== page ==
What good is it, my brothers and sisters, if someone claims to have faith but has no deeds? Can such faith save them? Suppose a brother or a sister is without clothes and daily food. If one of you says to them, ‘Go in peace; keep warm and well fed,’ but does nothing about their physical needs, what good is it? In the same way, faith by itself, if it is not accompanied by action, is dead. (James 2)
It’s easy for me to get all caught up in the wonder of thinking about God, in turning to Him, and in pious prattle… gazing at my spiritual navel and reflecting on my relationship with God…. oh, it’s so grand walking on the sand with my hand in God’s….. it’s a bit harder when walking with God means putting my own life on hold for a day, or cancelling some anticipated ‘treat’ to enable someone else to have one.
Whenever it’s not about me, there’s a cost. The question is, am I willing to pay the cost, and not to count it, and to do so with a happy and loving heart? Am I willing and eager to enjoy that cost, celebrate it, be really really thrilled about it?
I live in a town where there’s a high percentage of elderly people (her Madge isn’t one of them) . Many of them have moved here for their retirement so their families are elsewhere and my church probably has an even higher percentage of those elderly people than in the community at large. I’ve just counted up those I know who are in need of physical support right now, and in our little congregation I’ve counted 15 people who need various degrees of support. That’s a whole ward full! And that’s just the ones that I know about – and, as I’m a pretty unsociable creature, there will be loads more.
What are we supposed to do about the needs we see all around us? The book of Acts suggests that they knew what to do – they held a common purse and looked out for each other, and their love and care shone out, bringing new followers, feeding the passion for Christ, spreading the word by their example. If a single person in our church has an unaddressed need, a need that we know about but ignore, shame on us. Really, really, shame on us. What sort of example of Christ’s love is that? How will that attract anyone to come and find out more about the One who empowers and encourages us?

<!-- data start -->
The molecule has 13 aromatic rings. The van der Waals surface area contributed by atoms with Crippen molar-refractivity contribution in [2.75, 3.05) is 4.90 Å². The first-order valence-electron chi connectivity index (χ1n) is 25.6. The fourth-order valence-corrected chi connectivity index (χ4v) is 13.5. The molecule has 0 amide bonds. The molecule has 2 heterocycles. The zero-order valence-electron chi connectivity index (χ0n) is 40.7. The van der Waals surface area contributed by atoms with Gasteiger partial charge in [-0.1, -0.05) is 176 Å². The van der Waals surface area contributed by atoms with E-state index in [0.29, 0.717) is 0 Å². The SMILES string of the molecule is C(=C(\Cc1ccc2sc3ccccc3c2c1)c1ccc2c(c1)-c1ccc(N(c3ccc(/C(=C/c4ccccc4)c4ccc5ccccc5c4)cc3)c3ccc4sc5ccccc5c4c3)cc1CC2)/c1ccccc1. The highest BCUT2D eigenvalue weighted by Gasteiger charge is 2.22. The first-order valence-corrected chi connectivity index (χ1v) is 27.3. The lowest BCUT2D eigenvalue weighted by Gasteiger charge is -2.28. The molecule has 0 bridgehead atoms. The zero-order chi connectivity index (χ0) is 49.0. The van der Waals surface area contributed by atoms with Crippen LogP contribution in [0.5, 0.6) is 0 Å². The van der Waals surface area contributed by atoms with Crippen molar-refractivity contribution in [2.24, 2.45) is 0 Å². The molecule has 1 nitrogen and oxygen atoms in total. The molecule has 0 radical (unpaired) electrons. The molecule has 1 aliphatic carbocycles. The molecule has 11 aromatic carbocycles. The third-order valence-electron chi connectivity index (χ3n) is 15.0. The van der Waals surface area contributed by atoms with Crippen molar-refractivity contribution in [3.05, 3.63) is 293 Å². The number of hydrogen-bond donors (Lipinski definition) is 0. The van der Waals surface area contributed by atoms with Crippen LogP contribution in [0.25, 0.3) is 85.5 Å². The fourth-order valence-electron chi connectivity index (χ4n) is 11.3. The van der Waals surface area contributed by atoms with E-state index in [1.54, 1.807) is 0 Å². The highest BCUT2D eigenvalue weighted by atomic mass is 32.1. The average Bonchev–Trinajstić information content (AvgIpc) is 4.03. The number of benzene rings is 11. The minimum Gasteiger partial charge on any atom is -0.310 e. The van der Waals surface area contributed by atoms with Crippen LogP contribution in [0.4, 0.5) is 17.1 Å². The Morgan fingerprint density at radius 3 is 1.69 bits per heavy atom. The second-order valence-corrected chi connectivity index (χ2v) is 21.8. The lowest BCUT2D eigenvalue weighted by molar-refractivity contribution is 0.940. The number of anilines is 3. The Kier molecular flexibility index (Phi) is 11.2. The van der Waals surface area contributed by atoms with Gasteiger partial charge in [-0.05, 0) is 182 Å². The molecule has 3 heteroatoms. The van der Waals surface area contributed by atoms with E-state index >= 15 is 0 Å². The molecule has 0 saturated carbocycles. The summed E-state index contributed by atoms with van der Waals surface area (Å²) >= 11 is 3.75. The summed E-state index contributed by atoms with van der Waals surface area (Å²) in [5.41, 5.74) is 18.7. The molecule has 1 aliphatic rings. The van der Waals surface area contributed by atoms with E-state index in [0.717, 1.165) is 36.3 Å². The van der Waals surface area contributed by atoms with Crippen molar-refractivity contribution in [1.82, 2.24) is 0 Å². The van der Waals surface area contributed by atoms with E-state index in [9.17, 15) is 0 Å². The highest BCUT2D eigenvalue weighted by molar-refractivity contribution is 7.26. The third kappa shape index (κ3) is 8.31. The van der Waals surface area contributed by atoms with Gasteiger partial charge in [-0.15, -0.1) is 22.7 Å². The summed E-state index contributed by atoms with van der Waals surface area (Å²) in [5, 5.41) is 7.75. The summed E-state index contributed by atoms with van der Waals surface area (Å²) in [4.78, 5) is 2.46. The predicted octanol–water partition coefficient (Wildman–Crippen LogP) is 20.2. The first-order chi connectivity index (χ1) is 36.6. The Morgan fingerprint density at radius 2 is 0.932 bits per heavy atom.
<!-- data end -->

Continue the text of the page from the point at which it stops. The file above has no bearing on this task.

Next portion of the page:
I know that we have busy lives, most of us have livelihoods to earn, many are married and it’s tempting to be snug and comfy, not looking outside to the messy world, but there must be a way to serve our brothers and sisters without neglecting our own families. There must be. There has to be a way to show the frail and vulnerable the care that they deserve. Not sloppy empty sentimentality – there’s nothing wrong with the thoughtful gestures of a card or a bunch of flowers, but it can’t stop at that. That’s just window dressing and, if that’s all we do, it’s exactly what James warns against. We need a real determination to get in there, sleeves rolled up, willing to get down and dirty for Christ and for each other.
I’m not a fan of aphorisms (they’re a bit clever-dick) but here’s one I love ‘Preach the Gospel always, and when necessary use words.’ Here’s a true story – I came to believe in Christ when I was about 35. Three things brought me to the Word, one was a friendship from two people in the church, one was seeing the way these people lived, and one was being accepted by them although I was very very different. These three things brought me to the Word and the Word brought me to faith. Thirty- rotten- five years later, having been less than tepid in-between, I again saw people who lived out the love of Jesus. I saw simple faith, obedience and trust, and I saw that life could be Godly, and I realised all over again, that there was a way to find peace and joy. I saw it before I believed it.
I saw it before I believed it.
One question brought me back and back to this little church of ours ‘We are called to lead a holy life. Are you leading a holy life?’ I wasn’t, but I wanted to. I didn’t really know what it would look like for me now, single, crotchety, isolated… I didn’t know if it was possible, but week after week I was told that it was. And gradually, as I observed these people, I saw what a holy life looks like. Not pious, not sombre, not dull and worthy…. down and dirty! Full of laughter and frustration, honesty, effort, rebellion, forgiveness, obedience, washing-up, dressing down, moving aside, perking up, serving, being served…. personality, teasing, being teased, disagreeing, sulking, moaning about stuff, being silly, singing flat… all life is here.
That’s the Christian life I want. I don’t want your retreats and your ‘thin places’ and your sanctuaries and ivory towers, and masses and blessings and statues and rituals … all that stuff. I had all that as a child and it stinks. It’s a manhole cover on a sewer, hiding the reality beneath. I want to be part of an honest, messy family that opens its arms to the vulnerable, that says honestly ‘Flip me, this is going to be really difficult’ and then finds a way, with God’s help, to overcome the difficulties.
Hard work. I think that looking after an ageing population is going to be really bloody hard work, but that’s what families are. Families are hard bleedin’ work!
And families are love.
Praise be to the God and Father of our Lord Jesus Christ, the Father of compassion and the God of all comfort, who comforts us in all our troubles, so that we can comfort those in any trouble with the comfort we ourselves receive from God. (2 Corinthians 1:3&4)
Bring it on.